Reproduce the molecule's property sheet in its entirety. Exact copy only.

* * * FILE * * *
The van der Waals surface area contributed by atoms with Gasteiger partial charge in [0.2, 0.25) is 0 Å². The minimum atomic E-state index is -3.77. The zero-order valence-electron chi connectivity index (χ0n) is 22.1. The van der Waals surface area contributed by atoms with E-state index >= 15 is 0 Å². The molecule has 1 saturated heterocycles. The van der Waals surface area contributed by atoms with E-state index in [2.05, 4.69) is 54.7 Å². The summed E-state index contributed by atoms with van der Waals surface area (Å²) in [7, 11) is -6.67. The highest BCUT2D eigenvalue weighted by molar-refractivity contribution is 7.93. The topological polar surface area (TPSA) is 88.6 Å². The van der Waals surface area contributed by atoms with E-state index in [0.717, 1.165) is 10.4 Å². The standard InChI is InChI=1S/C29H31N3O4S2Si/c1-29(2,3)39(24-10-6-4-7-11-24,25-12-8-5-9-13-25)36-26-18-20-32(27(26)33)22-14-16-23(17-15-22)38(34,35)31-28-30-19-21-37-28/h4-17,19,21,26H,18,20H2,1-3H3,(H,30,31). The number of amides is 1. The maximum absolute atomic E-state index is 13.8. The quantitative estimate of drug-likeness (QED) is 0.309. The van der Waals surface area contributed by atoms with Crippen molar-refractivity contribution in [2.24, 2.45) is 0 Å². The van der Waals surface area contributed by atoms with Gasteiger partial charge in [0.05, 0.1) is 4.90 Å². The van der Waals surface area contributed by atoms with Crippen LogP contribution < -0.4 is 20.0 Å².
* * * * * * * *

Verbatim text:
The van der Waals surface area contributed by atoms with Gasteiger partial charge in [0.2, 0.25) is 0 Å². The minimum atomic E-state index is -3.77. The zero-order valence-electron chi connectivity index (χ0n) is 22.1. The van der Waals surface area contributed by atoms with E-state index >= 15 is 0 Å². The molecule has 1 saturated heterocycles. The van der Waals surface area contributed by atoms with E-state index in [2.05, 4.69) is 54.7 Å². The summed E-state index contributed by atoms with van der Waals surface area (Å²) in [7, 11) is -6.67. The highest BCUT2D eigenvalue weighted by molar-refractivity contribution is 7.93. The topological polar surface area (TPSA) is 88.6 Å². The van der Waals surface area contributed by atoms with E-state index in [0.717, 1.165) is 10.4 Å². The standard InChI is InChI=1S/C29H31N3O4S2Si/c1-29(2,3)39(24-10-6-4-7-11-24,25-12-8-5-9-13-25)36-26-18-20-32(27(26)33)22-14-16-23(17-15-22)38(34,35)31-28-30-19-21-37-28/h4-17,19,21,26H,18,20H2,1-3H3,(H,30,31). The number of amides is 1. The maximum absolute atomic E-state index is 13.8. The quantitative estimate of drug-likeness (QED) is 0.309. The van der Waals surface area contributed by atoms with Crippen molar-refractivity contribution in [2.24, 2.45) is 0 Å². The van der Waals surface area contributed by atoms with Gasteiger partial charge in [0.05, 0.1) is 4.90 Å². The van der Waals surface area contributed by atoms with Crippen LogP contribution < -0.4 is 20.0 Å².